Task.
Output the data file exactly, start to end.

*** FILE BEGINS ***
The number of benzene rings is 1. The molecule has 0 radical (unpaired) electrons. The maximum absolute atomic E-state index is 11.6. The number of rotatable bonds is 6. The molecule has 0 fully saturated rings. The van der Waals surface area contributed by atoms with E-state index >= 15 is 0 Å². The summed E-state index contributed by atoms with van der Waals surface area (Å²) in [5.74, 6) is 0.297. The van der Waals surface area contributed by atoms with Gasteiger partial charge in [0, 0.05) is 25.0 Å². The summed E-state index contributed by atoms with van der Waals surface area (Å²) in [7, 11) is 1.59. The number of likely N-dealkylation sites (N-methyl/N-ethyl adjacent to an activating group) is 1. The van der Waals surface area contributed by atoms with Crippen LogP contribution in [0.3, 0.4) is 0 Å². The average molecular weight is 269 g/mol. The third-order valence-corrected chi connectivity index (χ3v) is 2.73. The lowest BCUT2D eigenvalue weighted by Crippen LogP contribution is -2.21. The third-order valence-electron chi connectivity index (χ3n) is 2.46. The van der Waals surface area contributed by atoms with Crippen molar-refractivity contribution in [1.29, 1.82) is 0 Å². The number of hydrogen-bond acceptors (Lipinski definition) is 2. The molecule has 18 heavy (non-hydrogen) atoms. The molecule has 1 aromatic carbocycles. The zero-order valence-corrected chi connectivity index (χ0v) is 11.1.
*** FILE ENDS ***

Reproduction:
The number of benzene rings is 1. The molecule has 0 radical (unpaired) electrons. The maximum absolute atomic E-state index is 11.6. The number of rotatable bonds is 6. The molecule has 0 fully saturated rings. The van der Waals surface area contributed by atoms with E-state index >= 15 is 0 Å². The summed E-state index contributed by atoms with van der Waals surface area (Å²) in [5.74, 6) is 0.297. The van der Waals surface area contributed by atoms with Gasteiger partial charge in [0, 0.05) is 25.0 Å². The summed E-state index contributed by atoms with van der Waals surface area (Å²) in [7, 11) is 1.59. The number of likely N-dealkylation sites (N-methyl/N-ethyl adjacent to an activating group) is 1. The van der Waals surface area contributed by atoms with Crippen LogP contribution in [0.3, 0.4) is 0 Å². The average molecular weight is 269 g/mol. The third-order valence-corrected chi connectivity index (χ3v) is 2.73. The lowest BCUT2D eigenvalue weighted by Crippen LogP contribution is -2.21. The third-order valence-electron chi connectivity index (χ3n) is 2.46. The van der Waals surface area contributed by atoms with Crippen molar-refractivity contribution in [1.29, 1.82) is 0 Å². The number of hydrogen-bond acceptors (Lipinski definition) is 2. The molecule has 18 heavy (non-hydrogen) atoms. The molecule has 1 aromatic carbocycles. The zero-order valence-corrected chi connectivity index (χ0v) is 11.1.